Why is it important for teachers to learn the art of telling computers what to do?

Computers empower evolvement, without doubt, technology has been the key stimulus in evolution. Teachers need computers to advance education– learning the art of telling computers what to do, would certainly empower the teaching methodology so much so that engagement, connection, translation and knowledge transfer becomes seamless and effective with the learners and needless to say, computers also create convenience in the workflow of teachers and learners.

But this also provokes me to wonder, why is it necessary now, like never before? In the past generations, teachers didn’t felt the need to adopt computers for teaching– engagement, connect and everything else was just fine. Every year they would churn out so many future scientists, doctors, artists, lawyers, and other geniuses from their schools but they never used any computers for teaching or even felt the need, so why it necessary now? What difference does it going to make now? If I don’t find an answer to this question then everything that I said, in the beginning, wouldn’t hold up.

In the last few decades, the rate at which our civilization evolved through technology is a mindboggling phenomenon and that momentum could escalate ten folds in the near future.

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The Gen-Z, from the moment they were born, they almost immediately adapt to the modernity and they become extremely curious to explore. They have easy access to an abundance of information that encourages them to ideate in unconventional ways. Let’s time-travel a decade back– we didn’t have eCommerce, no digital wallets, social media was just a mere platform to kill boredom– it didn’t create or help/manage businesses as such, we had to queue up to book movie tickets, ride-sharing services, food delivery services didn’t exist, the way we use to listen to music was different and the way we watch movies was different– our access to movies was limited, we didn’t have any AI at home but now, a decade later, we have so many digital products & services that emerged, have become part of our lives. There are newer jobs, newer domains of work that didn’t exist when millennials were in school. Likewise, we don’t know how it is going to be in the next decade. Teachers have to deal with these curious proactive learners who are going to work at or create jobs that don’t exist now. So that is why as teachers it is not only enough for us to stay relevant to the trend, but it is also important to foresee scenarios as much as possible and facilitate learners to face the unknown.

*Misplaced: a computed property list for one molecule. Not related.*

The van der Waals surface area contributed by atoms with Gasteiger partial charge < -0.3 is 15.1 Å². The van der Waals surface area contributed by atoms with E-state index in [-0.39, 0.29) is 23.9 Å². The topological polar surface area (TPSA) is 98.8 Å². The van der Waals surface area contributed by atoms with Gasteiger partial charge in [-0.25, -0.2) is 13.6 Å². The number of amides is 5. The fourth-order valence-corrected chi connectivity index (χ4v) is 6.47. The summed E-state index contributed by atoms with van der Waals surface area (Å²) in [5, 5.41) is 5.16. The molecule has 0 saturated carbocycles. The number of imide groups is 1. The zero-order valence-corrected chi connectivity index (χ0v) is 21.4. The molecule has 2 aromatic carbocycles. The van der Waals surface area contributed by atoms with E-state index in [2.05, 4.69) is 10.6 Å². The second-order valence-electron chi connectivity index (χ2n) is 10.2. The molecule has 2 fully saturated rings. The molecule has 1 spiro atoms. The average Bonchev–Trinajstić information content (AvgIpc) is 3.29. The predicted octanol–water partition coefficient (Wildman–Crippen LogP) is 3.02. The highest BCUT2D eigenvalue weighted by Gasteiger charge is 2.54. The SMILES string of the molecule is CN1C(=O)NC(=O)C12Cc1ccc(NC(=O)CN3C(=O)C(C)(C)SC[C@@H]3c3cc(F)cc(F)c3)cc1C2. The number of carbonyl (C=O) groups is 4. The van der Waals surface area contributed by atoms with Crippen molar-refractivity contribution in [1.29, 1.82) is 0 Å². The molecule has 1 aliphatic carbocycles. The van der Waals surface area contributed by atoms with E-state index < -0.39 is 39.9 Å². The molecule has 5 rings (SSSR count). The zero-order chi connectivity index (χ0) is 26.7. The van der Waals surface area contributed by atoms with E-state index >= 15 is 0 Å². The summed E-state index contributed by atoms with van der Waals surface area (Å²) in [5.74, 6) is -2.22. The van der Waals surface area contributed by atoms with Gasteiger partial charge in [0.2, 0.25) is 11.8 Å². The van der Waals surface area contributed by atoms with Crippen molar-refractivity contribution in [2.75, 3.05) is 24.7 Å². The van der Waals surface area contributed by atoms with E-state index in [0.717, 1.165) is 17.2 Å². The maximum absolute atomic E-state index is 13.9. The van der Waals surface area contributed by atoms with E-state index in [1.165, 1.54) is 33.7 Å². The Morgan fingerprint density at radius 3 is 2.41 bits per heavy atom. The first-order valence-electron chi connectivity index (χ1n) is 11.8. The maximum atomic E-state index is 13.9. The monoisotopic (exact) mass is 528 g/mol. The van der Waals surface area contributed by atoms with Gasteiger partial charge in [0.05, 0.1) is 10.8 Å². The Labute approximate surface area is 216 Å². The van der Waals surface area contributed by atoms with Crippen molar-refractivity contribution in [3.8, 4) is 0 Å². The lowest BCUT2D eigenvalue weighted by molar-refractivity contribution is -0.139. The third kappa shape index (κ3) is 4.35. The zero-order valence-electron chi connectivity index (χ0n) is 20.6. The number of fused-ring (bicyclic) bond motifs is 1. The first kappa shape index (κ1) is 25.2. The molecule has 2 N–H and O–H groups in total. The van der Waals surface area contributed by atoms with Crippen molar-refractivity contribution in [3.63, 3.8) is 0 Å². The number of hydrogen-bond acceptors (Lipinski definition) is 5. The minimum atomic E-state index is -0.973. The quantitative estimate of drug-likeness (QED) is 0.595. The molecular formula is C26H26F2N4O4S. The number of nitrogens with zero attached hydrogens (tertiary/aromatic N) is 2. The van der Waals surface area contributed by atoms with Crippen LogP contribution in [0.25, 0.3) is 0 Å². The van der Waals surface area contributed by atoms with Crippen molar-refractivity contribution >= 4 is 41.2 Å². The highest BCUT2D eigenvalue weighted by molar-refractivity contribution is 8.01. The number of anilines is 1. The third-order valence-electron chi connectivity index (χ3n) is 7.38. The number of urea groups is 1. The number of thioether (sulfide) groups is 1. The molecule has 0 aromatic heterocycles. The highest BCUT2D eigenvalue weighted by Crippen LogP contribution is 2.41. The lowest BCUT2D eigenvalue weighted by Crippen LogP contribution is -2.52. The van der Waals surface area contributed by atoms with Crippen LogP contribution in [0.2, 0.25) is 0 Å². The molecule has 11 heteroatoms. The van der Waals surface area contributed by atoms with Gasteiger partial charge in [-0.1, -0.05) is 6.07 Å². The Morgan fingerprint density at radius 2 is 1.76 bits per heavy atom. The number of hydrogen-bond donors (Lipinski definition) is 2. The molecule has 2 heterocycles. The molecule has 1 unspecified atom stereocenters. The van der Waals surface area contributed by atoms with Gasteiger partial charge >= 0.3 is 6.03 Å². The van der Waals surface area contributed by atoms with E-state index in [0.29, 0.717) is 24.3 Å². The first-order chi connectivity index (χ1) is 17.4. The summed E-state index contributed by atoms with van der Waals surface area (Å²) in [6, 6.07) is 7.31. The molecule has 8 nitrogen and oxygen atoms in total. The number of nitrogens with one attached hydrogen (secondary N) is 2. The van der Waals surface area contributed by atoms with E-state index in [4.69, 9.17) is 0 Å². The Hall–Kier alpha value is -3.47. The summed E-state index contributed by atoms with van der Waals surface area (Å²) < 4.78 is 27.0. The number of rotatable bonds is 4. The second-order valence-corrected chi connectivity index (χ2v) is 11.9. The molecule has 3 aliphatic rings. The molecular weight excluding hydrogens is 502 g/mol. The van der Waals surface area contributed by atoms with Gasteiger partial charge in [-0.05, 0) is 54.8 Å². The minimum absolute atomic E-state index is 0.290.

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 And for that,  it is very important to use computers to disrupt our methodology, update the content regularly, to challenge, to stay one step ahead of the change and to feed the inquisitive, unconventional and unafraid minds of Gen-Zs. No matter what subject or which grade, we need to adopt a progressive framework to suit this generation and of course to also prove Roger Waters was damn wrong when he wrote about teachers in ‘Another brick in the wall’.

What have I learned in this course?

I learnt about block programming– introduced to Scratch, Alice and Snap! Although I majored in Computer Science during my high school, where I was taught C++, C and Java, I was totally out of touch and never took any effort to update, learn or explore programming any further. So during this past few weeks in CS sessions with Mr.Mick,  it definitely rekindled my interest in programming– I’m hoping to learn Python or JavaScript before this year ends. Thanks to Mr.Mick!

Adios,
Preeth Walser
Marketing & Communications Manager

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